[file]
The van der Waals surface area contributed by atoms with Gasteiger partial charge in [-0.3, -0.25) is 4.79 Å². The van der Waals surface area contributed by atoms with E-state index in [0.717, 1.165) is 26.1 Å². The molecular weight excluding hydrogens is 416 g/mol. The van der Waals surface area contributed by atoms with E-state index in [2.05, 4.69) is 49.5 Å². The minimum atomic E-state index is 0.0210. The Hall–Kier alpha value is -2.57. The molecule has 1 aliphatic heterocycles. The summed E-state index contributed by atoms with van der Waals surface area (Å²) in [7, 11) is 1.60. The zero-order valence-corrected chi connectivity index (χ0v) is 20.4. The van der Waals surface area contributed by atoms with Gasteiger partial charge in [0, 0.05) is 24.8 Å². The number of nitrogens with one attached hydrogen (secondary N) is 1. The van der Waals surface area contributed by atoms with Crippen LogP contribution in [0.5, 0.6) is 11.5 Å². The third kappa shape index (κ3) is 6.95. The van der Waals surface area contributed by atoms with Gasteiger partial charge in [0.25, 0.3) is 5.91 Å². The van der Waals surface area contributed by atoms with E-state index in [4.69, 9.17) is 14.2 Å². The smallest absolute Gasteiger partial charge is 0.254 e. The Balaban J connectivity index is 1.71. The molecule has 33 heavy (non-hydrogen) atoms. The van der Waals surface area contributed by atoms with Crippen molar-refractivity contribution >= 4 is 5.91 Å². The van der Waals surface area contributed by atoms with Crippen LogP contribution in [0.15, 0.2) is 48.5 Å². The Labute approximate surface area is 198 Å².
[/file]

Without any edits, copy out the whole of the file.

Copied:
The van der Waals surface area contributed by atoms with Gasteiger partial charge in [-0.3, -0.25) is 4.79 Å². The van der Waals surface area contributed by atoms with E-state index in [0.717, 1.165) is 26.1 Å². The molecular weight excluding hydrogens is 416 g/mol. The van der Waals surface area contributed by atoms with E-state index in [2.05, 4.69) is 49.5 Å². The minimum atomic E-state index is 0.0210. The Hall–Kier alpha value is -2.57. The molecule has 1 aliphatic heterocycles. The summed E-state index contributed by atoms with van der Waals surface area (Å²) in [7, 11) is 1.60. The zero-order valence-corrected chi connectivity index (χ0v) is 20.4. The van der Waals surface area contributed by atoms with Gasteiger partial charge in [0, 0.05) is 24.8 Å². The number of nitrogens with one attached hydrogen (secondary N) is 1. The van der Waals surface area contributed by atoms with Crippen LogP contribution in [0.5, 0.6) is 11.5 Å². The third kappa shape index (κ3) is 6.95. The van der Waals surface area contributed by atoms with Gasteiger partial charge in [0.25, 0.3) is 5.91 Å². The van der Waals surface area contributed by atoms with E-state index in [4.69, 9.17) is 14.2 Å². The smallest absolute Gasteiger partial charge is 0.254 e. The Balaban J connectivity index is 1.71. The molecule has 33 heavy (non-hydrogen) atoms. The van der Waals surface area contributed by atoms with Crippen molar-refractivity contribution >= 4 is 5.91 Å². The van der Waals surface area contributed by atoms with Crippen LogP contribution in [0.15, 0.2) is 48.5 Å². The Labute approximate surface area is 198 Å².